The Catalyst NEWS Closed minds contribute to attrition by josh Orr As New College attrition looks to be on the upswing for the fir t time in a decade, the student community finds it elf at the core of the problem and possible solution Attrition rates, or the per centage of enrolled students who permanently leave New College, steadily decrea ed from 20.2 percent during the 1991-1992 chool year to II percent for the 2000-200 I year. However, attrition jumped up to 19.6 percent during the 2001-2002 year. "I think [the 2001-2002] year was a huge fluke," said Dean of students Mark Blaweiss, citing the traumatic College can and mu t fix. Social alienation is the biggest ob tacle for tudents, said thesis-student Jessica Mazza, who examined cau es of New College attrition last emester in A i tant Psychol ogy Profe or Kim Ryan's Pri mary Prevention class. "Con ervative students feel like they don't fit in," Mazza concluded, after conducting a erie of on-campus urveys and focus group "Many peo ple who don't use drugs or drink heavily feel like they can't be part of campus culture either," he said. "We [at New College] like to believe that we're better than other college campuses, but we're really very similar," said Diversity, Gender and Educa' political climate and a re-I feel that this is a campus where some students are not welcomed. -Tashia Bradley mary Prevention data. "People come here and decide there aren't enough cia es offered," Carro11 said. "Many new students find them selves running around trying to find all the details about dead line and event and ti11 not knowing what to do," he said. "It can feel overwhelming," said thesis-student Dustin Frid kin, recalling hi early New College career. "I always felt frustrated with administrative stuff and deadlines I didn't know what to do with. It's dif ficult to find out how to do a lot of thing you need to around here." Such frustration, Fridkin said, caused him to withdraw from New College during his second year. September 10, 2003 No New College Students? irt No shoes .. NO SERVICE! Nathaniel Burbank/Catalyst USF Sarasota/Manatee placed a sign on the door to the West Side Student Center, the Wedge, aimed at parents, students, and faculty alike. Recent programs, like ex tended orientation and weekly lunches with administrators, have helped new students ease into the New College routine, Blaweiss said. He added that Resident Advisors are initiating more interactive programs in their residence halls this year and ...... dents. "We had more emer gency leave in three weeks than we u ually do in a year," Blawei said. The attrition rate for sum mer term of 2002-2003 is pending, but logged rates for the chool year's fall and win ter terms are the higher than tho e of 2001-2002, according to tatistic compiled by the Registrar's Office. "The [attrition] numbers can eem a little cary," Blawei said, noting that some current tudents, like those in student exchange programs, are included in the attrition count. To Blaweiss, however, "the mo t realistic numbers are [those concerning] how many kids go through room draw and live on campus, since most of our student body" lives on campus. ''We had the largest number of students in history go through room draw last spring," he said. More troubling to Blaweiss than attrition are its unneces sary causes. Students departing for a less intense education are to be expected, he said, but at trition due to feeling unwel come, isolated, or unappreci ated is a huge issue that New "We talk about being individu als here, and being able to think critically ... but I feel that thi i a campus where some tudent are not welcomed," she aid. Bradley said some liberal tudent fail to under tand why New College even has Repub lican students. Republicans are here because they have the right to be, she said. "Why are [liberals] o threatened? Why can't they en gage in a conversation with [Republican ] about what their political ideals are, and still be able to believe and defend [their] own?" she asked. Bradley and Blaweis both agree the Gender and Diversity Center's forum for di cussion of sensitive topics are an im portant step toward raising awareness and lowering attri tion. "Do [faculty] do you a ser vice by allowing you all to be lieve it's okay to only interact with people who think like you? No. That's not fair," Bradley said. The individualized nature of academia at New College also drives many students away, said third-year Jason Carroll, who also collected Pri-students of Ryan's are planning a student drop-in center as the econd pha e of their Primary Prevention class. "It's going to be a hub of in formation, o that student can go to one spot to find all details about ew College and the sur rounding community," Carroll said. "We plan on having a rQom for di cu sion event _calendar fax machines. We want to provide referral infor mation for all ort of physical and mental health, o that stu dent can come to us without fearing the stigma of being seen entering Parkview [Coun seling and Wellnes Center]," which is a common fear, he said. Carroll and Mazza stressed that the drop-in center is still in the beginning stages, but they hope to have the operation run ning by the end of the semester. In the meantime, students can attack attrition through more con cious ocial and aca demic interaction. As member of an intimate community, Bradley said, New College stu dents must "realize that what [they] say to other people re ally does matter."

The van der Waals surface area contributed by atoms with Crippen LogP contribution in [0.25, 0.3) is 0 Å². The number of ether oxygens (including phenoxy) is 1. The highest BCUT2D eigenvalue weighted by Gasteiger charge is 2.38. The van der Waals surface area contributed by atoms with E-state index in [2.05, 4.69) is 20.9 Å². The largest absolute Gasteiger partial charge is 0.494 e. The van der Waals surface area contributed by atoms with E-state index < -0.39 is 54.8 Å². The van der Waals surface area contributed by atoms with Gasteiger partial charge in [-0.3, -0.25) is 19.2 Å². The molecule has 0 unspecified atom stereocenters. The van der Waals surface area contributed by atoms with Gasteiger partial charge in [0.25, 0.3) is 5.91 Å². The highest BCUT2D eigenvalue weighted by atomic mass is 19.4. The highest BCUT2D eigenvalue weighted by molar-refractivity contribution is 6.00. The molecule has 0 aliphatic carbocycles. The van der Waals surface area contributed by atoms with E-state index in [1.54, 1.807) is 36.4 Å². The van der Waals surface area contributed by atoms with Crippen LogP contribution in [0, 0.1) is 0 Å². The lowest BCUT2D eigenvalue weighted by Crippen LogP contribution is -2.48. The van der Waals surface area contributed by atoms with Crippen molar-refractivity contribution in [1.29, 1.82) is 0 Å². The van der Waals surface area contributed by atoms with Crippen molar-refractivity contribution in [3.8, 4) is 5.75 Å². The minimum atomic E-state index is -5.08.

The Catal t NEWS September 1 2003 New staff fill vacancies in Student Affairs Offices by Holly Lillis It's 3 a.m.-you and your roommate are at each other' throat but the Residence Advisor on duty is nowhere to be found. Or maybe it's '3 p.m. and you just realized that what tlus school re ally needs is a bowling festival. Either way, recently hired Director of Student Affair and Community Engagement Konnie Krosczek and Coordinator of Residence Life Donita Pace have the re sources to help students in need. Just don't call them at 3 a.m. for the bowling festival. Among her many responsibilities, Krusczek coordinates and supervises some of the well-known ongoing er vices at New College. Her duties include over eeing both Keys to the Future and the Governor's Opportunity Alliance. The e two program arrange a coopera tion between local public schools and New College through education and mentorship. Keys to the Future, now in its fourth year, offers weekly meetings in which middle school students do home work, express themselves, and receive guidance from college students. The Govemor's Opportunity Alliance is a mandatory program or 11 members of the State University System where colleges "adopt" local schools for tutoring in preparation for the Florida Comprehensive Assessment Test. For Krusczek who has master's de gree in education from the University of Florida and taught at schools throughout the state. these programs lie close to her heart. "Kids are my pas ion," she said. Krusczek also says the programs are a "wonderful resource for anyone intere ted in teaching." Krusczek's office in Student Affairs is the hub of activity for all tudent-run events. Not only doe he po es the all-important Student Event Forms, but it i only with her and Dean of Students Mark Blaweiss' signature that the e events can be earned out. Kru czek aid, ''These forms are really a way to make sure that students interested m planning activities will run things by me frrst." Thi enables student to utilize her as a resource for, funding, ideas for improve ment, making contacts and acting as a liai on between police and students. Nathaniel Burbank/ Catalyst Nathaniel Burbank/ Cataryst Though her office itself has no money to fund students' efforts, Kru czek has the contacts to get in touch with, and is ready and willing to help plan a funding proposal. As a general rule, tudents should get in touch with her one to two weeks in advance for an event, especially if it is large, so that the campus police can be notified for park ing or safety concerns. Director of Student Affairs and Community Engagement Konnie Krusczek (left), and Coordinator of Residence Life Donita Pace (right) help students become acquainted with New College and teach them to ertgage in community-building activities, like events planning. Having been both a Residence Advisor and a member of student government here at ew College before he graduated in 1995, Krusczek has "defi nite ideas of where things have been and were e o courages students to come see her becau e her job is to "support what stu dents want to do." While Krusczek may be left to rem inisce about the RA days, residence advising is the lifeblood of our New Residence Life Coordinator Donita Pace. She's been carrying out this position in colleges across the nation and having been an RA during her college years, residential activities have always played a large role in Pace's life. She hopes to translate her enthusiasm into improvements through a strong avenue of communication with students. According to the State University position description. tial living area. "I put the 'life' in residency here. This isn't just a dorm, we want you to live in the Residence Halls," Pace said. She encourages any students with ideas on residential activities to stop by her office in Pei 14L Theme weeks, movie night and themed living are just a few of the headings under which motivated and imaginative people could improve the quality of student life. The Wellness Housing Area, which promotes holi tic healing and sub stance-free rooms, came about through cooperation between students and the Residence Life coordinator. Pace is also respo.ible for She is on-call 24 hours a day, ready to respond when a RA is unavailable, or if a situation becomes too intense for a RA. Pace stresses the importance of reaching out to the New College community. "You're not alone here, and we are certainly not the enemy" is a statement that she extends to students, advising, ''The sooner [first year ] involve themselves the better." New, or old--housing strictly enforces policies continued from page 1 pet tolerance policy. Campus Police Officer Henrietta Lange said, "School is not the place for animals." Thus far the threat of cancellation of student hous ing contract appears to be working. Third-year Ganit Gershenson wa<; pet-sitting a kitten named Stitch and quickly had it removed in compliance with the new pol icy. ''I had no idea they were enforcing it so strictly this year," Gershenson said. Life without pets is not the only adjustment student are experiencing. but also a new approach to the painting policy. Students arc no longer allowed to paint their room anycolor. but rather they mu t go through a three step. process requiring a 1gnature from a member of Residence Life staff in order to proceed. urge to paint most unnecessary. "I don't understand why people have the need to paint the rooms. You can pruce up the environment in more creative ways than slapping latex on the wall" said Mazza. The second step is to tape-off the room. protecting base molding, ceilings, windows, door frames, and out Jets. This must be approved by a member of the Residence Life Staff. Nathaniel Burbank!Cata(y:s-t The first step students mu t complete to paint their room i to get the color of The final step is paint completion. Once students have finished painting their rooms they will be checked to ensure that an even coat has been painted. Tho e going through this process will ensure that they will not be charged the a penalty fee for ignoring guidelines. The fee ranges between $600 to $1,000 for a professional re painting. Thesis-student Kasi Narine said of the painting pohcy, ''If it's a decent color like light blue there shouldn't be a problem. Someone should check the color of the paint, but there shouldn't be o many steps." Second-year transfer student J.R Lentini stands with his cat Sarah, off-campus. Lentini has been driven off campus by the new pet policy. pamt approved. To many students' despair no midnight black, blood red, or other dark colors will be pennitted, hov.'ever pastels are encouraged. Students should also be aware that ceiling doors, balconie and floors are not to be painted. Thesis-. tudent Jessica Mazza fmd the Although the enforcement of the policies may seem grim, students will find more creative ways of decorat ing their rooms for themselves and the only pete; allowed: fi h.